Well, this isn’t something you have to do on a regular basis (thankfully!) but you’ll probably need to do this at some point when things go a little wrong.

So, a bit of setting the scene, for myself using Windows 10 for a development machine, all of a sudden something odd happened which looked like either a temporary hard drive failure / blip and / or an automatic Windows Update that didn’t quite work as expected (more than likely…). After not being able to boot onto the machine at all, this resulted in me having to completely re-install Windows 10 from a bootable USB. Thankfully when you do this, Microsoft copies all of your data to a ‘Windows.old’ folder so at least you still have access to everything on your machine. I mean, you’ve got everything backed up in the cloud anyway, so it doesn’t really matter… right?

Anyhow, you now have to task of getting your local MySQL Server back up and running in the exact state they were in before everything went into meltdown. And this is where things get a little interesting.

 

Step 1 – Find Your Old MySQL Server Information

Firstly you need to understand what version of MySQL Server you were running previously as you’ll need to download and install that exact version to avoid any version mismatches. To find this out, open the folder C:\Program Files\MySQL\MySQL Server X.X. Note, this is the original file path where it likely lives. If you had a similar issue to myself, then this will now be within C:\Windows.old\Program Files\MySQL\MySQL Server X.X.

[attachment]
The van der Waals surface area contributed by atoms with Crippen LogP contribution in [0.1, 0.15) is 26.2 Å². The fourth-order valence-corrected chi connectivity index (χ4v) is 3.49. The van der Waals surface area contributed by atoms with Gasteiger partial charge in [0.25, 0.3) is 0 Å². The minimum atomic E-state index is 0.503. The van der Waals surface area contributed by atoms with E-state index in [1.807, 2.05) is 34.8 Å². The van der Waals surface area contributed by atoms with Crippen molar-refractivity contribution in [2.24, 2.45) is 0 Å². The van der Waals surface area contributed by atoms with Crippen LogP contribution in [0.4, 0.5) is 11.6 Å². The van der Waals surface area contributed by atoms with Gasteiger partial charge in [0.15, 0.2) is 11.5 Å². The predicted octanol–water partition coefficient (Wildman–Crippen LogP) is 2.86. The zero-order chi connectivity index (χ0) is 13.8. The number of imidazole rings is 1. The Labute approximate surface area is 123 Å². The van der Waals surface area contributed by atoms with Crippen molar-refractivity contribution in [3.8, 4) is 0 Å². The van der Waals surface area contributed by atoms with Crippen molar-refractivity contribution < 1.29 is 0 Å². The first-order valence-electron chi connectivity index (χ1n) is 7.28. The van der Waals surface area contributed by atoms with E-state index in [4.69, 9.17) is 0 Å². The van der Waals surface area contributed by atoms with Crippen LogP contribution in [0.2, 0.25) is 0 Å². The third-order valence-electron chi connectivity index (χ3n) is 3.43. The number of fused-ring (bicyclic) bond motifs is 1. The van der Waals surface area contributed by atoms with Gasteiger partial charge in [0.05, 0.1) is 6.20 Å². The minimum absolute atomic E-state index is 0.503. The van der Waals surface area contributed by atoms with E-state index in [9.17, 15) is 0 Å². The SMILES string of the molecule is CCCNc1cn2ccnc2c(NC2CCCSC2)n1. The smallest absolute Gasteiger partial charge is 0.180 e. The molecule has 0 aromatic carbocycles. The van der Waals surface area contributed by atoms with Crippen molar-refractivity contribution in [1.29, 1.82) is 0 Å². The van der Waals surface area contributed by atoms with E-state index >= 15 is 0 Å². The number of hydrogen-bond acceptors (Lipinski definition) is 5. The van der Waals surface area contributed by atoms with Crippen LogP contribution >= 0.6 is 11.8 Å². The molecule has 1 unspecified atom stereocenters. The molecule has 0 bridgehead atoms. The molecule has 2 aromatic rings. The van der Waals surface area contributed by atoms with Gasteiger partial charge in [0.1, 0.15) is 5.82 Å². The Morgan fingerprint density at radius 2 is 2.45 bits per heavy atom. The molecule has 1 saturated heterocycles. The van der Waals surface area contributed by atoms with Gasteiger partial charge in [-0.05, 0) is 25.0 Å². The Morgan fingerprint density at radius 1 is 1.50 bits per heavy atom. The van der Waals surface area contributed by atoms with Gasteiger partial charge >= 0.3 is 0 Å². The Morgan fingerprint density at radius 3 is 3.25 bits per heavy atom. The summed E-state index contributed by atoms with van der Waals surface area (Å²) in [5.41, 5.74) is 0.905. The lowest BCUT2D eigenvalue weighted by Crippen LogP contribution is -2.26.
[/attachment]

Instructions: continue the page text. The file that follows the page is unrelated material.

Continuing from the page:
Step 2 – Re-Install MySQL Server X.X

Now you know what version of MySQL Server you need to re-install, head over to Microsoft and download that. There is an archive page where you can download different versions of the MySQL installer which may come in handy, https://downloads.mysql.com/archives/installer/.

 

Step 3 – Find your Old Databases and Data

For localhost development, you’ve likely build this up with both genuine, temporary, test and junk databases and data over a period of time. And while you’ll have the schema creation files somewhere as you’ve been building genuine things, along with and migration files – the reality is that to go from nothing then through a number of migrations (for every database) over a period of time – this is going to be a nightmare to do and it highly unlikely to work 100%. Hey, if you have handy full database backup scripts that you run on your local machine on a nightly basis – you’re awesome – but let’s be honest – most people don’t have this (no-matter what they say…). So you’re back to restoring your databases by manipulating the core underlying files that MySQL Server runs from – yay!